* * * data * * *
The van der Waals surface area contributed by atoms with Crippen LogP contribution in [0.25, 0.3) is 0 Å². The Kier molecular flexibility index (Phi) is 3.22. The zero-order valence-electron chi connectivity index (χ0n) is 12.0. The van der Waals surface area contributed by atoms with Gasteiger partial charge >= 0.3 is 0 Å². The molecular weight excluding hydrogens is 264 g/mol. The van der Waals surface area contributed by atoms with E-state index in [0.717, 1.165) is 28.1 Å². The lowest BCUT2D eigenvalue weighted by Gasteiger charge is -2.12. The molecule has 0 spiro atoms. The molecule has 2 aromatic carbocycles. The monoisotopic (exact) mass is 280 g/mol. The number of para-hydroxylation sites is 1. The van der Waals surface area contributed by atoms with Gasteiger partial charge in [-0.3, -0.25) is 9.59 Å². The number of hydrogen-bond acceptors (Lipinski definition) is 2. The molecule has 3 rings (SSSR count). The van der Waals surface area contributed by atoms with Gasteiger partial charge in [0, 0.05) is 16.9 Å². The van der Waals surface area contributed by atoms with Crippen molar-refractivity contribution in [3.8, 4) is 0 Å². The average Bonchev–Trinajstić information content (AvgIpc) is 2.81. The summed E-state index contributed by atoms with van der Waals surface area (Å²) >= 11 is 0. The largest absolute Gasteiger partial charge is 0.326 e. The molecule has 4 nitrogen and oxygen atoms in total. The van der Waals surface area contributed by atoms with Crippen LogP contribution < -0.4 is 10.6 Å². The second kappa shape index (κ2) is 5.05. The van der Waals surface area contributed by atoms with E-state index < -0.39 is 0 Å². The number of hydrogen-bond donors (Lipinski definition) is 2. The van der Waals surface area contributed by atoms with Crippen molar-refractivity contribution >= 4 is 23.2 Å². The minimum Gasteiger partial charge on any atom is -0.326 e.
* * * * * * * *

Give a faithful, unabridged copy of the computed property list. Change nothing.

The van der Waals surface area contributed by atoms with Crippen LogP contribution in [0.25, 0.3) is 0 Å². The Kier molecular flexibility index (Phi) is 3.22. The zero-order valence-electron chi connectivity index (χ0n) is 12.0. The van der Waals surface area contributed by atoms with Gasteiger partial charge >= 0.3 is 0 Å². The molecular weight excluding hydrogens is 264 g/mol. The van der Waals surface area contributed by atoms with E-state index in [0.717, 1.165) is 28.1 Å². The lowest BCUT2D eigenvalue weighted by Gasteiger charge is -2.12. The molecule has 0 spiro atoms. The molecule has 2 aromatic carbocycles. The monoisotopic (exact) mass is 280 g/mol. The number of para-hydroxylation sites is 1. The van der Waals surface area contributed by atoms with Gasteiger partial charge in [-0.3, -0.25) is 9.59 Å². The number of hydrogen-bond acceptors (Lipinski definition) is 2. The molecule has 3 rings (SSSR count). The van der Waals surface area contributed by atoms with Gasteiger partial charge in [0, 0.05) is 16.9 Å². The van der Waals surface area contributed by atoms with Crippen molar-refractivity contribution in [3.8, 4) is 0 Å². The average Bonchev–Trinajstić information content (AvgIpc) is 2.81. The summed E-state index contributed by atoms with van der Waals surface area (Å²) >= 11 is 0. The largest absolute Gasteiger partial charge is 0.326 e. The molecule has 4 nitrogen and oxygen atoms in total. The van der Waals surface area contributed by atoms with Crippen LogP contribution < -0.4 is 10.6 Å². The second kappa shape index (κ2) is 5.05. The van der Waals surface area contributed by atoms with E-state index < -0.39 is 0 Å². The number of hydrogen-bond donors (Lipinski definition) is 2. The van der Waals surface area contributed by atoms with Crippen molar-refractivity contribution >= 4 is 23.2 Å². The minimum Gasteiger partial charge on any atom is -0.326 e.